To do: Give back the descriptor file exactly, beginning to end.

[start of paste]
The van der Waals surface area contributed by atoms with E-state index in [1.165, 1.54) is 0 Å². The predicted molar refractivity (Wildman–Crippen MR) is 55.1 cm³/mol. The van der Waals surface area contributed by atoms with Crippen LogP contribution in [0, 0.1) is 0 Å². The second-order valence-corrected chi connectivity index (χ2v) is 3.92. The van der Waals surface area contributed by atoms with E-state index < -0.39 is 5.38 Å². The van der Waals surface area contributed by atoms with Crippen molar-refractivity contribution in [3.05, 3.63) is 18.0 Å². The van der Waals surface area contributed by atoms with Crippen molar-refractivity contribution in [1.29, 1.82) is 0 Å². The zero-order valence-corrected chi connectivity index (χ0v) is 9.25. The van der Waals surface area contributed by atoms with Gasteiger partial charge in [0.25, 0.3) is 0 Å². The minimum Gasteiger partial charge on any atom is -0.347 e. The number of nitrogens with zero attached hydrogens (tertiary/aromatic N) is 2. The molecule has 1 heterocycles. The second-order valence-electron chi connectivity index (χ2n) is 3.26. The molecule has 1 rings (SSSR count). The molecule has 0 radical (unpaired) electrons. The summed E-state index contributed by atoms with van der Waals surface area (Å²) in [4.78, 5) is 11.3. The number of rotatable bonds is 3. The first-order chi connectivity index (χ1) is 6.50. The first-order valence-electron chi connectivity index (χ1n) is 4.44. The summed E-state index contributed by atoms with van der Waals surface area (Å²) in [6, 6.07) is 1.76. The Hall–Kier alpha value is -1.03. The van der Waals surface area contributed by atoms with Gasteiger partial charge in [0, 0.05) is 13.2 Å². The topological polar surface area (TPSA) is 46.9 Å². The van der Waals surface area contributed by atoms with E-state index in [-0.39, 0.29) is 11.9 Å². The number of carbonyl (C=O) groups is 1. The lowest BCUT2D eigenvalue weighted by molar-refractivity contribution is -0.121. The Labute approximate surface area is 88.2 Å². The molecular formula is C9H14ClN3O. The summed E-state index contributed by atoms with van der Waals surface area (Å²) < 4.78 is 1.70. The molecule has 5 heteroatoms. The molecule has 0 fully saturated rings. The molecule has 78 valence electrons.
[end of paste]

The van der Waals surface area contributed by atoms with E-state index in [1.165, 1.54) is 0 Å². The predicted molar refractivity (Wildman–Crippen MR) is 55.1 cm³/mol. The van der Waals surface area contributed by atoms with Crippen LogP contribution in [0, 0.1) is 0 Å². The second-order valence-corrected chi connectivity index (χ2v) is 3.92. The van der Waals surface area contributed by atoms with E-state index < -0.39 is 5.38 Å². The van der Waals surface area contributed by atoms with Crippen molar-refractivity contribution in [3.05, 3.63) is 18.0 Å². The van der Waals surface area contributed by atoms with Crippen molar-refractivity contribution in [1.29, 1.82) is 0 Å². The zero-order valence-corrected chi connectivity index (χ0v) is 9.25. The van der Waals surface area contributed by atoms with Gasteiger partial charge in [0.25, 0.3) is 0 Å². The minimum Gasteiger partial charge on any atom is -0.347 e. The number of nitrogens with zero attached hydrogens (tertiary/aromatic N) is 2. The molecule has 1 heterocycles. The second-order valence-electron chi connectivity index (χ2n) is 3.26. The molecule has 1 rings (SSSR count). The molecule has 0 radical (unpaired) electrons. The summed E-state index contributed by atoms with van der Waals surface area (Å²) in [4.78, 5) is 11.3. The number of rotatable bonds is 3. The first-order chi connectivity index (χ1) is 6.50. The first-order valence-electron chi connectivity index (χ1n) is 4.44. The summed E-state index contributed by atoms with van der Waals surface area (Å²) in [6, 6.07) is 1.76. The Hall–Kier alpha value is -1.03. The van der Waals surface area contributed by atoms with Gasteiger partial charge in [0, 0.05) is 13.2 Å². The topological polar surface area (TPSA) is 46.9 Å². The van der Waals surface area contributed by atoms with E-state index in [-0.39, 0.29) is 11.9 Å². The number of carbonyl (C=O) groups is 1. The lowest BCUT2D eigenvalue weighted by molar-refractivity contribution is -0.121. The Labute approximate surface area is 88.2 Å². The molecular formula is C9H14ClN3O. The summed E-state index contributed by atoms with van der Waals surface area (Å²) < 4.78 is 1.70. The molecule has 5 heteroatoms. The molecule has 0 fully saturated rings. The molecule has 78 valence electrons.